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### (2) Wave theory tomography

(a) Fourier Diffraction Tomography for constant background Wu and Toksoz (1987) gave the plane-wave response in the direction from an incident wave :
 (39)
where is the 3D Fourier transform of the object function . is some kind of projection. Comparing this to linear Radon transform, we know that the object function can be accurately restored if the angles of the plane waves continuously change around the object. Fig.3 shows the projection from the real plane wave source and from the virtual plane wave source.

 planewave_tomography Figure 3 The geometry of plane wave propagation.

(b) Inverse Generalized Radon Transform for variable background The scattered wavefield after Bron and WKBJ approximation is of the following form:
 (40)
where and .It is known that the diffraction-time surface in the data space is a counterpart of the isochron surface in the model space. These dual geometric associations naturally give rise to a corresponding pair of projection operators. Equation (40) can be written as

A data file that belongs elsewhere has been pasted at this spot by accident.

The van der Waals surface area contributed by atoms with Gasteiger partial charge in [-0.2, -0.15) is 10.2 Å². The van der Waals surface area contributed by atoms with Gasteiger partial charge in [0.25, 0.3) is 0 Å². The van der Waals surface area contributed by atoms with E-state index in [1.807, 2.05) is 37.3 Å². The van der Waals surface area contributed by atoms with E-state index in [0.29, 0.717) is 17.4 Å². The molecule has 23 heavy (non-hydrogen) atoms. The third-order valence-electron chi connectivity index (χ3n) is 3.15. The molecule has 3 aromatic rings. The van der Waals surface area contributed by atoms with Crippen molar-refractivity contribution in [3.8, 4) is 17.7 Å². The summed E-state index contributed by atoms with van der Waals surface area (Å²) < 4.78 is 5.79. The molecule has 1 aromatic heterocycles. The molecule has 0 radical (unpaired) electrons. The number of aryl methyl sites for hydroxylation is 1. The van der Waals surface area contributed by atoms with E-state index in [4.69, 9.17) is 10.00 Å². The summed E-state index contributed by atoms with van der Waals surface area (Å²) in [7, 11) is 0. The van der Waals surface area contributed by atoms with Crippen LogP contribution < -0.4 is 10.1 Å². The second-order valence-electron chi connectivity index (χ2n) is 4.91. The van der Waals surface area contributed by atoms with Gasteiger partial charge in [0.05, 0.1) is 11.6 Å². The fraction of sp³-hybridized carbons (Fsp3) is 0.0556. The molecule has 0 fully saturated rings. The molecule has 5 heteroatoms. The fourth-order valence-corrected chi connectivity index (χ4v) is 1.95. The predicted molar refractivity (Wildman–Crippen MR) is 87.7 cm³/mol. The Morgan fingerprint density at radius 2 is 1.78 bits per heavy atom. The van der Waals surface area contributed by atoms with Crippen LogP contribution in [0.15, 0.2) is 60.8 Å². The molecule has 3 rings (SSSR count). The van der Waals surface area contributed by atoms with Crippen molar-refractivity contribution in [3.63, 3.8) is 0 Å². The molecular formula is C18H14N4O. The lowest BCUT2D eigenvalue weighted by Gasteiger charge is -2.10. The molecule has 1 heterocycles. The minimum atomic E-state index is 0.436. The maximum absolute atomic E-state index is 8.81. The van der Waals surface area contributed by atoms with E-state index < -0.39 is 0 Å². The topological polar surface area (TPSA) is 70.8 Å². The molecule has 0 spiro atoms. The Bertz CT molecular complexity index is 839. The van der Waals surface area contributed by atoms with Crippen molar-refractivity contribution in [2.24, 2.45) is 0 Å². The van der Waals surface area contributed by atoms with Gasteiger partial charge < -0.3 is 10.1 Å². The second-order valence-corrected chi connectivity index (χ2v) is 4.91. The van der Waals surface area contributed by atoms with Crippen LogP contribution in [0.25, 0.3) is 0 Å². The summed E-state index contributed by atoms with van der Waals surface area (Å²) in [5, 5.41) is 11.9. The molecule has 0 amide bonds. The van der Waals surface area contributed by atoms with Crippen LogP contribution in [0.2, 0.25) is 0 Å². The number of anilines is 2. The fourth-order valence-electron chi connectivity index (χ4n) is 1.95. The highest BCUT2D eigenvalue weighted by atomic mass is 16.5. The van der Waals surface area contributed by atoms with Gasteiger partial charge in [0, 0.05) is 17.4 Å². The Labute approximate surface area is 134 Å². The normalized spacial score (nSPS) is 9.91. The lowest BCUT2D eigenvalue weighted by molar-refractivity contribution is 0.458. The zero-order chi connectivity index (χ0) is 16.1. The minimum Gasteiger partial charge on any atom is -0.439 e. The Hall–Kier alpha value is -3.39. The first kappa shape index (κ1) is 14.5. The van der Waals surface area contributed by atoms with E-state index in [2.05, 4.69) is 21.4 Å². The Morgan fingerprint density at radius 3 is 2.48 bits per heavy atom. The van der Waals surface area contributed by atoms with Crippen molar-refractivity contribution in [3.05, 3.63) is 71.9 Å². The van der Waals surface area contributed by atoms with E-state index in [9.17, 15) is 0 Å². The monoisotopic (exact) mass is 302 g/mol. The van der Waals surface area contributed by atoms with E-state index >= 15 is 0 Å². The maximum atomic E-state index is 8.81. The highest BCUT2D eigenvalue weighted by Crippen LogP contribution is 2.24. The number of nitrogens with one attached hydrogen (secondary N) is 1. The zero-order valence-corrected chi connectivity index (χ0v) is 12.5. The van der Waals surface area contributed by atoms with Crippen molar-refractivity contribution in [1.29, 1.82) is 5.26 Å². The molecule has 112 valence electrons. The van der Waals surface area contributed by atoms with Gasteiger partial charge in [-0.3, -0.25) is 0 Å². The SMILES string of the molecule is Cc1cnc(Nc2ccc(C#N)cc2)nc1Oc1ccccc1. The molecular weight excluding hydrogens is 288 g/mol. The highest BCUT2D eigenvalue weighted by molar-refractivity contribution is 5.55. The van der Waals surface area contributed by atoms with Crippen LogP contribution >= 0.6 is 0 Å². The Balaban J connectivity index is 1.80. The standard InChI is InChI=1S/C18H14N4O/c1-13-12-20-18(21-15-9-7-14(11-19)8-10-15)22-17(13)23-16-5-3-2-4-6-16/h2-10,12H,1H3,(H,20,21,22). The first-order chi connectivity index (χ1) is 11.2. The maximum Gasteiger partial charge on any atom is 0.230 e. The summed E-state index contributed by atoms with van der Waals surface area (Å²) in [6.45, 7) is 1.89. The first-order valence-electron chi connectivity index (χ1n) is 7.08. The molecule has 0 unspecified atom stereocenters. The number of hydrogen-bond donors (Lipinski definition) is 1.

(41)
The diffraction curve in the data space is a projection of an isochron in the model space. This is a kind of Radon transform Hubral et al. (1996); Miller et al. (1987). The standard Radon transform and inverse Radon transform in three dimensions are given by
 (42)
and
 (43)
respectively, where p is the distance from the origin to a plane which cuts through the object body, is the unity direction vector which is normal to the plane, and is a point on the plane.

 GRT_fig Figure 4 The geometry between the incident and scattering rays near the scattering point, or imaging point .

Comparing this with the classical Radon transform and its inverse, the final 3D inversion formula can be given as
 (44)
In equation (44), the angle variable near the imaging point is used, rather than the measurement configuration at the surface. Fig.4 illustrates this. The angle variable is related to the measurement configuration and reflects the seismic wave illumination aperture. Only if the aperture is large can a high resolution image be obtained. The relative true-amplitude imaging is severely affected by the angle variable. Bleistein and Stockwell (2001); Zhang (2004) gave some similar true-amplitude migration/inversion formulas.

Next: (3) Least-squares migration/inversion Up: (A) Non-iterative linearized migration/inversion Previous: (1) Wave equation prestack
Stanford Exploration Project
11/1/2005